Did someone ever tell you to “drop a dime?” Did you ever say that phrase to someone else? If so, you recall that the idiom meant, “Give me a call.” The phrase referred to the common charge for a phone call at a pay phone. The cost of a phone call was ten cents (i.e., a dime) from the 1950s until the 1980s. By the 1980s, most states had raised the cost of a pay phone call to 20 cents or 25 cents.
The whole idea of calling someone has completely changed in the three generations that have come into adulthood since the boomer years. In the 1950s and ’60s, the phone was a vital instrument to arrange plans and schedules for personal and business needs. Boomers, especially boomer girls, began expanding the idea of what a phone call could be by carrying on extended conversations with classmates after school. One of the things that enabled this shift was the notion that a household could have more than one phone. The ad blitz Bell Telephone created surrounding the first consumer-available push button phones in 1963 promoted that idea by calling one line of their new product “Princess phones.” Ford had taken a similar approach in the 1950s when their ad blitz promoted the idea of a second family car. (For additional info on phones in the boomer era, see: For Boomers, Phone Followed Function)
Still, pay phones prevailed as the go-to resource when one was not at home. Mister Boomer recalls his mother telling him and his siblings to always keep a dime in their pockets, just in case they needed to call home. Some boys in Mister B’s neighborhood wore penny loafers with their white t-shirts and blue jeans. The penny loafers were the ideal place to keep dimes that could be used in case of emergency. You could not “drop a dime” if you didn’t have one.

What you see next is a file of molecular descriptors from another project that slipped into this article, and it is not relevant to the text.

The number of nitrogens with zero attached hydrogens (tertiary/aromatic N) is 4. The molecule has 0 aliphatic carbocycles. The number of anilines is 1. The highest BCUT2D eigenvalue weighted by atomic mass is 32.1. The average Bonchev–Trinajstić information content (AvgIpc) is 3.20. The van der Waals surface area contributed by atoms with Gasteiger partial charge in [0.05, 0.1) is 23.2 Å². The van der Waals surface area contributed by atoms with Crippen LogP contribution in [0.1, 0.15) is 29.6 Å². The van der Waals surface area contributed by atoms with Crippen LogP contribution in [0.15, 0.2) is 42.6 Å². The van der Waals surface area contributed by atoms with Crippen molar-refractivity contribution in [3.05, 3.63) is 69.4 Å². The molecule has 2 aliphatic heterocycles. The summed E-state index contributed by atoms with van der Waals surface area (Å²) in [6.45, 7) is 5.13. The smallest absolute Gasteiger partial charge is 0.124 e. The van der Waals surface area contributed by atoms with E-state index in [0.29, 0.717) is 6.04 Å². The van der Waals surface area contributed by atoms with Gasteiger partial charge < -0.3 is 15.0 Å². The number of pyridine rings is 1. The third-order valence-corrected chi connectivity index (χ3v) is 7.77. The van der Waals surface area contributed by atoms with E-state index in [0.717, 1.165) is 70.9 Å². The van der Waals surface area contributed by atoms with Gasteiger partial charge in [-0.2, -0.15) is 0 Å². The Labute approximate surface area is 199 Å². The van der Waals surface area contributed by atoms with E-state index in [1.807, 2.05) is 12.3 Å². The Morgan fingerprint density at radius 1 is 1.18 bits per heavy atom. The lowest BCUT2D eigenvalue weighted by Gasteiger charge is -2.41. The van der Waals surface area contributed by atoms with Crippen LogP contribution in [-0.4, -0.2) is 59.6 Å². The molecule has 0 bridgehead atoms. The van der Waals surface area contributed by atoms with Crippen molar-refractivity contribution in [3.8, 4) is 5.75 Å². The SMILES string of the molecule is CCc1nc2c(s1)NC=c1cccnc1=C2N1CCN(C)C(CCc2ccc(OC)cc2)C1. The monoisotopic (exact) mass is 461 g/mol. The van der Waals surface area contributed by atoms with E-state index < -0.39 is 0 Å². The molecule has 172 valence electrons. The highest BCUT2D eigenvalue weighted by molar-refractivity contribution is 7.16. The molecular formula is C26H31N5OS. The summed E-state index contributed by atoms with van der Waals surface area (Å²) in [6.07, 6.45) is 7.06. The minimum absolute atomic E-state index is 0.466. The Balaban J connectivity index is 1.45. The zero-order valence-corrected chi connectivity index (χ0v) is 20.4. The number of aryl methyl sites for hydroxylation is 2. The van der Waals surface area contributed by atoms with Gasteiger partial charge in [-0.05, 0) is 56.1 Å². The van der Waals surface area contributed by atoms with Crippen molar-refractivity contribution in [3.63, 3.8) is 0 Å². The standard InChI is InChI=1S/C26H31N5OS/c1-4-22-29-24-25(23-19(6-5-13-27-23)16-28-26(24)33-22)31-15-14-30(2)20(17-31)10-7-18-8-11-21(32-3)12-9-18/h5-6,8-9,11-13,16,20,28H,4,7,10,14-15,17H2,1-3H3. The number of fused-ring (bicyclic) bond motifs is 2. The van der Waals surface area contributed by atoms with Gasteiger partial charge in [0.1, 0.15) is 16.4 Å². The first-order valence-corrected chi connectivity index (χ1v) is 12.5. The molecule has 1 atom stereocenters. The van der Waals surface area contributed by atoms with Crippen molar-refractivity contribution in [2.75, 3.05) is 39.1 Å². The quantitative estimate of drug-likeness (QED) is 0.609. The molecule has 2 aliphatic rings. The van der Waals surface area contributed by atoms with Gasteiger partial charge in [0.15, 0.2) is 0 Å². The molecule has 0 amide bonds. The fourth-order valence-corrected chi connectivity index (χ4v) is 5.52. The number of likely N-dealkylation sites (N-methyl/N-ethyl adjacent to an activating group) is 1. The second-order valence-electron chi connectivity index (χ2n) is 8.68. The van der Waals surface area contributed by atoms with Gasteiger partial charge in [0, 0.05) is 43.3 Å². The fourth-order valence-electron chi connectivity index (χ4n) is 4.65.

Today’s generation pays for gum with a cell phone (which costs much more than a dime!). They spend countless hours scrolling through videos and other internet content on their cell phones. Their cell phones never leave their sides. Yet, this generation is not all that interested in “dropping a dime” on their friends, family and colleagues. Texting has far surpassed the desire to call someone. Many have gone one step further, composing text messages not with words, but emojis. In boomer days, there may have been a small percentage of people who could speak Klingon (to boldly go where no one had gone before), but these days there is a much wider group who speak emoji. Mister Boomer is not one of them.
How about you, boomers? How has your relationship to the phone changed through the years? Was “drop a dime” ever part of your regular vernacular?